his analogy of.9 arguably a recycling process of works.Lynette Cheong ID: 1483673 Rachel Torbett. 9 ibid. The ambition for originality is a difficult one to achieve considering this analogy of compounds and how it relates to the nature of tradition. in efforts to avoid plagiarism. 8 ibid. preliminary elements need to exist and be introduced into the mixture.. Eliot likens originality as the result of a fusion of compounds. therefore to define any works as genuinely original is problematic. 1pm 22 May 2011 3 country has a simultaneous existence and composes a simultaneous order’.. . Furthermore. Neil Hertz discusses the moral implications of intellectual theft. in order to form a new element. The complete absence and failure of originality is referred to as plagiarism and with it bears negative connotations in a literary context. ibid.7 The poet’s mind is represented by this ‘shred of platinum’ and also functions as ‘a receptacle for seizing and storing up numberless feelings. or rather an idea. novel idea from the initial elements may be deemed as ‘what happens when a new work of art is created is something that happens simultaneously to all the works of art which preceded it’. which remain there until all the particles which can unite to form a new compound’. as he does not create exclusively from his own capabilities but with a deep consciousness of the embedded past.platinum (being) introduced into a chamber containing oxygen and sulphur dioxide’ where the combination produces sulphurous acid containing no trace of plutonium in itself.6 and this sameness also suggests at the impersonality of the author in his works. Wed. images.8 What one may deduce from such parallels is the premise that original works cannot simply be created out of nothing. In this sense. utilizing a pamphlet from the Cornell 6 7 ibid. tradition operates as the pre-existing compound to the poet’s creativity and the consequent phenomenon of the creation of a separate. However. phrases. one can never know when to stop indicating influence when interpreting a text.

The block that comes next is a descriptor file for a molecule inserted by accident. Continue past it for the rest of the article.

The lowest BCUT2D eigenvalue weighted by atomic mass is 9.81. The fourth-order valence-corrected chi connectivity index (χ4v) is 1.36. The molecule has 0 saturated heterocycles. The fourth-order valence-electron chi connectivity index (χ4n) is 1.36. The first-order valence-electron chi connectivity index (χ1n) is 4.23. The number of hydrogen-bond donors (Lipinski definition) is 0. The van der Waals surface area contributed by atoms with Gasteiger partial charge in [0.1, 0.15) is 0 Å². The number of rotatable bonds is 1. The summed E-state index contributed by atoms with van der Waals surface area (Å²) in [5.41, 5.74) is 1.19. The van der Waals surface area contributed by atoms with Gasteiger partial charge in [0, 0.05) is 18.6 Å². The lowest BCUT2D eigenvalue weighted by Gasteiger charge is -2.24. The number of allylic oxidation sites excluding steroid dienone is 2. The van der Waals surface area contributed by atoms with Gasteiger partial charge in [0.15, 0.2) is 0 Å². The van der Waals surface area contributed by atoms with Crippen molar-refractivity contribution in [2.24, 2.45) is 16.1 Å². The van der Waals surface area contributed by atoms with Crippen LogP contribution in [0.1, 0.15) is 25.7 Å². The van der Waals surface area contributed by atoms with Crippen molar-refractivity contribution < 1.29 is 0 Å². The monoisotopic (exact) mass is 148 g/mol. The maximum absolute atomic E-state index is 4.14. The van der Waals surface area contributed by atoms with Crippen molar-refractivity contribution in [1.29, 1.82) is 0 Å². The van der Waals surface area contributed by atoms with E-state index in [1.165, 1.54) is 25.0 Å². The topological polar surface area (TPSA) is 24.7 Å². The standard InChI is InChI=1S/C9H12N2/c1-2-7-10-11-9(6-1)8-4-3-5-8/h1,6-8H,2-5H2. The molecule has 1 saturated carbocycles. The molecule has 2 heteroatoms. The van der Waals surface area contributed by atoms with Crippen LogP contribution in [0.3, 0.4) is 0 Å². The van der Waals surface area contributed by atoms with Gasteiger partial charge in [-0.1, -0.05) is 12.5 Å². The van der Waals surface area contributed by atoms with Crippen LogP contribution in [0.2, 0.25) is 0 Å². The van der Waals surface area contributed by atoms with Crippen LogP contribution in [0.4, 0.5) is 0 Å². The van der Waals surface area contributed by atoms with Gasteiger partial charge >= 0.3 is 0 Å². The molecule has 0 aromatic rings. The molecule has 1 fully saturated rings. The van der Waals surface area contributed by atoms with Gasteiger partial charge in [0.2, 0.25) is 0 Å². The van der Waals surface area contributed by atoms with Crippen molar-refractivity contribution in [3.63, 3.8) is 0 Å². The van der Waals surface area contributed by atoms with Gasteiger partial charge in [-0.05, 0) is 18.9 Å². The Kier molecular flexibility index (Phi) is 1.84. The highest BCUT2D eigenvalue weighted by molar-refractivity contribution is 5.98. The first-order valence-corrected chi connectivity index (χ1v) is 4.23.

of an ‘anxiety that originality may be impossible and illusory’. The Pedagogical Imperative: Teaching as a Literary Genre. 40. borrowing ideas as opposed to stealing them but ultimately.. Hertz goes on to argue that plagiarists do ‘get away’ with such an act inevitably.. 63. 14 ibid. owners of intellectual property.12 doubtless a result of the ongoing ‘obsession with recognition (that) entails demonstrating originality. considering the possibility of no actual owners from the start. ‘Two Extravagant Teachings’. However. rather than escaping the original. p.. originality is thence equally problematic as it arguable that the authenticity of one’s innovation may just rely on the degree in which one is able to incorporate extraneous influences and passing it off as their own. one must appropriately credit it. 70. p. no. p. 60. (1982).10 an interesting contrivance resonant of the historical branding of criminals as a means of humiliation. Wed. stigmatizes the act of it by including descriptions such as ‘corruptness’. as it is problematic to define the borders dividing that of the influential text and that of the student’s own work.11 In this sense. 5-6. plagiarism and the punishment of it is arguably a mask for the paranoia in the ‘creators’ or rather. 61.Lynette Cheong ID: 1483673 Rachel Torbett. With the complications surrounding the discourse of plagiarism: the unclear borders separating influence and theft and the obligation to avoid plagiarizing despite the likelihood of there 10 Neil Hertz.. 12 Meltzer.. 13 ibid. Additionally.(and) in turn generates the fear of being robbed’13 without realizing that it is unclear whether what one produces is theirs to begin with14 and intellectual theft is a slippery concept. This device of instilling guilt into the plagiarist recalls the anxieties of influence but works in a converse manner. never really creating any. a result of the fact that Western culture is so embroiled in the ‘myth of discovery’. ‘disloyalty’ and ‘baseness’ and asserting plagiarism as ‘inevitably (leaving) an ineradicable mark upon him’. . 1pm 22 May 2011 4 English Department which warns students against plagiarism but more significantly. 11 ibid. p. p.